Introduction Diffuse large B-cell lymphoma (DLBCL) is the most common type of non-Hodgkin's lymphoma (NHL), accounting for 35–40% of all cases of NHL. Despite high reported response rates to anthracycline-based combination chemotherapy regimens, only 50–65% of patients with this disease have achieved long-term disease-free survival with this approach. The emergence of new strategies, including monoclonal antibodies, dose-dense chemotherapy approaches and the identification of new rational therapeutic targets by gene expression profiling, has resulted in improvements in outcome for patients with this disease in recent years. Involvement of extranodal sites, either as a primary site of disease or as sites of dissemination, is relatively common in DLBCL. With the exception of primary central nervous system lymphoma (see Chapter 14) and some other specific anatomic sites, treatment recommendations for DLBCL are generally identical for nodal and extranodal disease, with the exception of single-site non-lower limb DLBCL of the skin (see Chapter 16). The clinical presentation of DLBCL, as with other types of NHL, is most commonly with painless lymphadenopathy. Approximately 25% of patients present with anatomically limited stage disease (clinical stage I or II), with the remaining 75% having more advanced disease (bulky stage II, or stage III–IV). Many patients will also experience constitutional (“B”) symptoms including drenching night sweats, unexplained fevers and unexplained weight loss of more than 10% of body weight. Since extranodal disease is relatively common in DLBCL, and since almost any organ can be affected by this disease, presenting symptoms may mimic many other diseases.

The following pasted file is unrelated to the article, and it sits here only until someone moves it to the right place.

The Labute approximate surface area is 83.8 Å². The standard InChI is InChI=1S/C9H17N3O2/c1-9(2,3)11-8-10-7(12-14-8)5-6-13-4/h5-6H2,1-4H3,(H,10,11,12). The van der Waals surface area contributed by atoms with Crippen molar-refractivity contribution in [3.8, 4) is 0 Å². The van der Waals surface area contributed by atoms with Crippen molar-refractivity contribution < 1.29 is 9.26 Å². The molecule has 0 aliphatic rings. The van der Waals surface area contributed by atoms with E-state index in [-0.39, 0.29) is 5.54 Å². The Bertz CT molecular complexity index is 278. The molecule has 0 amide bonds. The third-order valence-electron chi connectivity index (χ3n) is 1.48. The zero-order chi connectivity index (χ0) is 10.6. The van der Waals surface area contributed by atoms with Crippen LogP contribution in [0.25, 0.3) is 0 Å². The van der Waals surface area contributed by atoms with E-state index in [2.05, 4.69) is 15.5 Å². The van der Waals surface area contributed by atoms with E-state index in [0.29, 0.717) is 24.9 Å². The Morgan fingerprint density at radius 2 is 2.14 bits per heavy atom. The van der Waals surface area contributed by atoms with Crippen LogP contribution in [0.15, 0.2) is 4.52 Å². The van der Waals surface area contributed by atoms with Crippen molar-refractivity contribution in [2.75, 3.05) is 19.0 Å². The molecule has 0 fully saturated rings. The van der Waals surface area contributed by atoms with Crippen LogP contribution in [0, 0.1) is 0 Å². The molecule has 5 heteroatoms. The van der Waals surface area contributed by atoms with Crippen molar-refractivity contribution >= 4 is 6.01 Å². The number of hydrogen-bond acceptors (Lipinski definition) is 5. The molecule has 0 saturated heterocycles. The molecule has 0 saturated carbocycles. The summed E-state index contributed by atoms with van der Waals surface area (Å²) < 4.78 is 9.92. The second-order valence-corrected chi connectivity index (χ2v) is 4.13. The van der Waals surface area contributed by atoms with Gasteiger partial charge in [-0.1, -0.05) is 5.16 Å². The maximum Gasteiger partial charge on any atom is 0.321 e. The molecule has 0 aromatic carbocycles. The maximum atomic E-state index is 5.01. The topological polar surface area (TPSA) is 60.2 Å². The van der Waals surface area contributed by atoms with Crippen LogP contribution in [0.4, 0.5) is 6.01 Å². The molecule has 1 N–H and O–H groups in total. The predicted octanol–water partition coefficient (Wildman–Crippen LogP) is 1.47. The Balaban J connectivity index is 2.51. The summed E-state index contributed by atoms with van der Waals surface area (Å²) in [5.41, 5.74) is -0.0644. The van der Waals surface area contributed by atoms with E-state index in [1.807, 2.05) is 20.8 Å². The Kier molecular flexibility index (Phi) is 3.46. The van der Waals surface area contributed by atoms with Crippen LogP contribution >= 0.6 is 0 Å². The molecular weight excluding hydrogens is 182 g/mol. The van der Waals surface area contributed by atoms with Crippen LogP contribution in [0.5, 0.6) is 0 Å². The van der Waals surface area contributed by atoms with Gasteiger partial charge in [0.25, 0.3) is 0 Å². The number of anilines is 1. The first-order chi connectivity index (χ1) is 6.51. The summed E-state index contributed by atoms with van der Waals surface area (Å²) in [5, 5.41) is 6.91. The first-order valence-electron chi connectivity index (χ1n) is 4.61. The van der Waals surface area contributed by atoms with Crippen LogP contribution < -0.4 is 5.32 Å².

|Original language||English (US)|
|Title of host publication||Lymphoma|
|Subtitle of host publication||Pathology, Diagnosis and Treatment|
|Publisher||Cambridge University Press|
|Number of pages||14|
|State||Published - Jan 1 2007|
ASJC Scopus subject areas